I don't think you have that right. I believe the ball gets spotted where it touches something that is out of bounds. That could be the ground, a player, a down marker or anything that is already out of bounds. The rule you cited here explains where the ball is placed after the play is over. Case in point, someone can run the entire length of the field with the ball held over the sideline and as long as they pull the ball back over the field of play when they cross the goal line, it is a touchdown. Also all the receivers making those highlight reel catches by leaning out of bounds with both feet still in bounds would be declared incomplete.

    [/QUOTE]


    This is wrong, since all players would leap as they approached the sideline not merely hold the ball out.

    [/QUOTE]

    If you watched actual football games you would see that thet ofet do just that, leap as they get to the sidelines while draging their tackler.

    [/QUOTE]


    apparently youve never seen a QB running to the sideline andholding the ball forward as he crosses the sideline.  This action gains almost a Yard of forward progress since the spot is where the ball crosses the sideline.  If instead he jumped into the air and landed out of bounds with the ball stretched forward , DONT YOU THINK YOU COULD LAND THE BALL 3 YARDS UPFIELD....?  GENO was just falling down and you want to give him a YARD and a half....  but imagine a wr running at full speed and DIVING out of Bounds....!!!!!   He could gain 6-7 yards with such a move...  if your slightly dimwitted interpretation were true...lol.

     
  8. You have chosen to ignore posts from soxrockursox. Show soxrockursox's posts

    Re: Explain the ball f. progress ruling on this play


    I see the ball crosses the ball half yard short of the yellow marker when ball goes ob cause hes he's holding the ball out forward,then you come to the yellow marker isn't offical on our tv screens .So its posible the yellow line was off by alittle.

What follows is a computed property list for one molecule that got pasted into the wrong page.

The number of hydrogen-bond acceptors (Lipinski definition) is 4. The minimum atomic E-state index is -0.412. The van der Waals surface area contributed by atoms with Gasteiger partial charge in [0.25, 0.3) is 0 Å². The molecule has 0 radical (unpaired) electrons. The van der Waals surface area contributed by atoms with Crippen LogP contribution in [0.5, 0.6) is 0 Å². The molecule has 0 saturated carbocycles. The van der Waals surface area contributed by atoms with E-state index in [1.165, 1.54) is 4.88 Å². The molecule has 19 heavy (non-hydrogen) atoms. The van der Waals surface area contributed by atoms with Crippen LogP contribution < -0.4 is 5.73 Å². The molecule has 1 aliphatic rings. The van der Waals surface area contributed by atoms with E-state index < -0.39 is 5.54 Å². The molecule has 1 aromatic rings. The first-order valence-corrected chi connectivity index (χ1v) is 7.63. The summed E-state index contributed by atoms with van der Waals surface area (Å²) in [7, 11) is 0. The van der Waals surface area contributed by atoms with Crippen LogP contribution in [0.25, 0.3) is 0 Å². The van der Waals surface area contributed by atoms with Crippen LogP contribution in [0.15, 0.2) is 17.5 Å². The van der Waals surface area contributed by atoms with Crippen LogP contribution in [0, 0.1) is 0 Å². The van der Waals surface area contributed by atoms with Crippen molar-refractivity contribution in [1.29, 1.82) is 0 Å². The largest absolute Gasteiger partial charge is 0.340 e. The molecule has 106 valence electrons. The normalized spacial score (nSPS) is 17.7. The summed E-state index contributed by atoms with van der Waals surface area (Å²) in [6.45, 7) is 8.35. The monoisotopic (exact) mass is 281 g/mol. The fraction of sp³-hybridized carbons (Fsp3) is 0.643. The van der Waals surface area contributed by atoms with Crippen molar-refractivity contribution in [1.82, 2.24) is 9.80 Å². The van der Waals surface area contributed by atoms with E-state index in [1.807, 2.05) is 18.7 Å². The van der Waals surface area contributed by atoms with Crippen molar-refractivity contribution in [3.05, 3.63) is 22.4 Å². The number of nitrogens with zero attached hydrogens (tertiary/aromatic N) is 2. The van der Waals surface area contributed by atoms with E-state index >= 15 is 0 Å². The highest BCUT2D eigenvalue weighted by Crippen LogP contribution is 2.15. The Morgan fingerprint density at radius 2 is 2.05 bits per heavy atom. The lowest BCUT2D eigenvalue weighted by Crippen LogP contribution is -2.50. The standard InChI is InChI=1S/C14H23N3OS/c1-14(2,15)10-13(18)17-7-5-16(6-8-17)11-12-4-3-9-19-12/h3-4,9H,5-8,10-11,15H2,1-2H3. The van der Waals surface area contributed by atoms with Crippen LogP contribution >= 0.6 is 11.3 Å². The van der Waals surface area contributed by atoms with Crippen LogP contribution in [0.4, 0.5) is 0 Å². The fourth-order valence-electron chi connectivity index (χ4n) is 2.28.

9. You have chosen to ignore posts from user_4080370. Show user_4080370's posts

    Re: Explain the ball f. progress ruling on this play

    In response to coolade2's comment:
    [QUOTE]

    In response to user_4080370's comment:
    [QUOTE]

    I am a Pats fan but after reading the explanation of the rule, it seems the refs made the correct call. That close up of Geno getting tackled clearly shows he wasn't out of bounds until the ball touched the ground. What is very interesting is the foward progress out of bounds rule. Like others had said here, a player while still inbounds can leap out of bounds, if the ball is first to touch the ground then that is where the spot is. If any portion of his body touched out of bounds then wherever the ball was at that point is where the spot is. Not sure if I got that totally correct. 

    [/QUOTE]


     then...  EVERY PLAYER  would run to the sidelines on every play and do a SUPERMAN dive, landing the ball 10 yards out of bounds but 5 yards upfield.... 


    Please ...  this is already one of the most comical threads of the year ...  Just figure it out...lol

    [/QUOTE]

    Ok so what makes you an expert on this. I admit I am not but don't act like some stuffed shirt.

     
  10. You have chosen to ignore posts from prolate0spheroid. Show prolate0spheroid's posts

    Re: Explain the ball f. progress ruling on this play

    In response to Muzwell's comment:
    [QUOTE]

    What am I missing here? This is what the rule quoted above says:

     "Ordinarily the out-of-bounds spot is the spot where the ball crossed a sideline."